More than any other book I’ve read in recent years, Shannon Hayes’ Radical Homemakers has forced me to examine my life choices and question my assumptions about career and consumer culture. In an era of unprecedented economic turmoil, climate change, and damaged ecology, most of us feel a sense of urgency about the need to effect fundamental and radical change in our lives. Hayes believes that this process begins in the most local place of all: the home. And she’s provided case studies of individuals–the radical homemakers in the title–who are making the kinds of changes we all need to make, describing the processes they are going through, and profiling their work to reclaim the art of domesticity while living in the midst of a consumer culture.
Radical Homemakers is compelling, convincing…and unsettling. What I imagined to be a book describing the choices of people I couldn’t relate to instead became a highly relevant and on-target commentary on home, food, feminism (although radical homemakers include among their number both women and men), and what it means to live in what Hayes terms an “extractive economy.”
Hayes’ definition of an extractive economy (“where corporate wealth was regarded as the foundation of economic health, where mining our earth’s resources and exploiting our international neighbors was accepted as simply the cost of doing business”) very accurately describes the sort of globalized and industrialized economy that seems to be at the root of much of what plagues modern society. Hayes writes instead about people who are embracing the idea of what she terms a “life-serving economy” that values families, communities, social justice and a healthy planet.
The seven-chapter book is divided into two major sections. In the first four chapters, Hayes provides context, including laying out the tenets that radical homemakers subscribe to: ecological sustainability, social justice, family and community. Hayes does an excellent job of positioning today’s reality within the context of history–including first and second wave feminism, the work of Betty Friedan, woman’s (i.e., the domestic) sphere, and the industrial revolution–and also describing the process by which households shifted from being units of production to units of consumption. She weaves past and present together, providing an understanding of how we got where we are today, and how eighteen individuals she surveyed for her book have gotten to a different place, an alternate destination we might all be well served to visit.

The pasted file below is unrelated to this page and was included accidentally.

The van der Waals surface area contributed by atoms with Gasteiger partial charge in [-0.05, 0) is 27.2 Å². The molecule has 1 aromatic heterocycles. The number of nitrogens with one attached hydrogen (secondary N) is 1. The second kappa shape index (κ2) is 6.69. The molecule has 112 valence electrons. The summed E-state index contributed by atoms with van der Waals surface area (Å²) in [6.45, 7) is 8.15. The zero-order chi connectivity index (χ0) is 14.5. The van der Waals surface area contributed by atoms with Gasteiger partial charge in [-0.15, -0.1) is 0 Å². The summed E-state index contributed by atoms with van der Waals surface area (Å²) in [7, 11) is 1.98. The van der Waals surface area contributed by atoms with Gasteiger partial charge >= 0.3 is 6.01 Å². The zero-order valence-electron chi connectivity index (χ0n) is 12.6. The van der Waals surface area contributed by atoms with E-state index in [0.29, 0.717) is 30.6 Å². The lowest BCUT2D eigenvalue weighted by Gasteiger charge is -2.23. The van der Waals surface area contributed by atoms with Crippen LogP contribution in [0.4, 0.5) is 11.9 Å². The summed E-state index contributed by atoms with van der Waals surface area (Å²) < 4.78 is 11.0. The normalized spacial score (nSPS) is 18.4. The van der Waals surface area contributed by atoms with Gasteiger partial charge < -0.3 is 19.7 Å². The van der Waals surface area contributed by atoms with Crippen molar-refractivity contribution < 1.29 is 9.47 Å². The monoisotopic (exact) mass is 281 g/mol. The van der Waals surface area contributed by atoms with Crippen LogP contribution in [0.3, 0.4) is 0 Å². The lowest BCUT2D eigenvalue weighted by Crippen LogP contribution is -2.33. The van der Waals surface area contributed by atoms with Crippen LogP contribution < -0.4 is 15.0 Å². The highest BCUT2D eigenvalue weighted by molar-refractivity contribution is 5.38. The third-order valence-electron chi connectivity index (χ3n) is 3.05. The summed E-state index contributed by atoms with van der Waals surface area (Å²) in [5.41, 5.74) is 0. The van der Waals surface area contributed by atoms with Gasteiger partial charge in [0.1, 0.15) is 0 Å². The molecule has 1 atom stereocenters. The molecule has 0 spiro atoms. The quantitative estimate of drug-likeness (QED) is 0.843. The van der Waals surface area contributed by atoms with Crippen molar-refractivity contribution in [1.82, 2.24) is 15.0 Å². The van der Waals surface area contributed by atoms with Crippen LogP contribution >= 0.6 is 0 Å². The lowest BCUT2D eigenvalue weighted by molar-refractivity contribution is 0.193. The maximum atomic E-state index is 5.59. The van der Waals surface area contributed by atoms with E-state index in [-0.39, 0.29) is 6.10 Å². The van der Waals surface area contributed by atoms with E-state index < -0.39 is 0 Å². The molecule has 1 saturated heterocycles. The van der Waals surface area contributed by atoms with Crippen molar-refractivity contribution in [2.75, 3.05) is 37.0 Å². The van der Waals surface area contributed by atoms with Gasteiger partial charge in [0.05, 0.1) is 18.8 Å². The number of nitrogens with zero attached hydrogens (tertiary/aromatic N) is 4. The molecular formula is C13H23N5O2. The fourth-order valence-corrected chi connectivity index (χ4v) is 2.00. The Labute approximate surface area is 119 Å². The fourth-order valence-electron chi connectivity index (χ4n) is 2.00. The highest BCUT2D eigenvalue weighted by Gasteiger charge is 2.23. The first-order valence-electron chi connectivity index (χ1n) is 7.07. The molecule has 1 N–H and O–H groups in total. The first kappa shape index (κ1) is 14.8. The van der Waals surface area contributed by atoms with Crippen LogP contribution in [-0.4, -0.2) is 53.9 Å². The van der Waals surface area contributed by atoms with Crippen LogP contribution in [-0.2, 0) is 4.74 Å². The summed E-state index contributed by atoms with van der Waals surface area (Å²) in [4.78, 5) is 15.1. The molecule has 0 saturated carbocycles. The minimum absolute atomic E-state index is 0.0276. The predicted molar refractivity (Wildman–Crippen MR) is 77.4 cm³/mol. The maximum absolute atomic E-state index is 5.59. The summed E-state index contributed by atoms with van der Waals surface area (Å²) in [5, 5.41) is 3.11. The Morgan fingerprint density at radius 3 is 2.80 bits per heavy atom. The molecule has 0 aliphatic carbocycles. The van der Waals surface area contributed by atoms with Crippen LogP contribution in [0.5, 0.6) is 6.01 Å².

It is in the second part of the book that we meet these radical homemakers. Hayes describes them individually and collectively. She notes that not one of those she surveyed had all the skills required to embrace radical homemaking, but that each was a “wizard” at nurturing relationships that could help support their efforts to reclaim domestic skills and move towards a “homegrown” culture. Hayes also points out that radical homemakers share characteristics, including being community-oriented, lifelong learners, embracing homes as “living systems,” and in being fearless as they transitioned from the notion of an extractive economic model to a life-serving economic model. There was also a notion that success could be gauged not by how much was earned, but by how much wasn’t spent. Talk about a paradigm shift!
Per Hayes, radical homemakers go through a similar process that includes three stages: renouncing, reclaiming and rebuilding. While the work begins at home, many radical homemakers develop social capital and move into larger, more community-based efforts.
Her work offers a compelling message for those engaged in the Good Food movement, and for anyone who is feeling angst in the current economic climate. Larger-than-life questions loom: What about the current inequality of wealth in our nation and the world? What’s the economy really for? Must we believe that the viability of the corporate world is integral to social and individual progress? In an age where corporate greed and irresponsibility have left highly visible human and environmental wreckage in its wake, Hayes believes these are the questions we should be grappling with.
Hayes also asks us to examine what participating in an extractive economy costs us. Certainly our time. And maybe, in many cases, it results in a loss of community. How do we challenge strongly ingrained beliefs about what constitute wealth and poverty? Success or failure? What is really essential, and how can we reclaim the domestic skills that have been devalued and, in many cases, lost? If we answered these questions, we might be forced to embrace a different reality, pursue different educational and career paths, and in the process, perhaps create a new (and truly braver) world.
Hayes shares a message of persistence, hope, renewal and resistance to the current situation we find ourselves in. I’ve had an opportunity speak with her twice now, and I find that she herself is a radical homemaker who is deeply committed to the tenets and practices of the movement. (And it is a movement…I’ve got radical homemakers on my radar now, and they are emerging everywhere, from my packed knitting class to the dozens of messages left on our office voicemail requesting assistance with gardening and home food preservation efforts).
If you read this book–and I highly recommend it–be prepared to be challenged. The book asks hard questions, but also provides some lovely answers.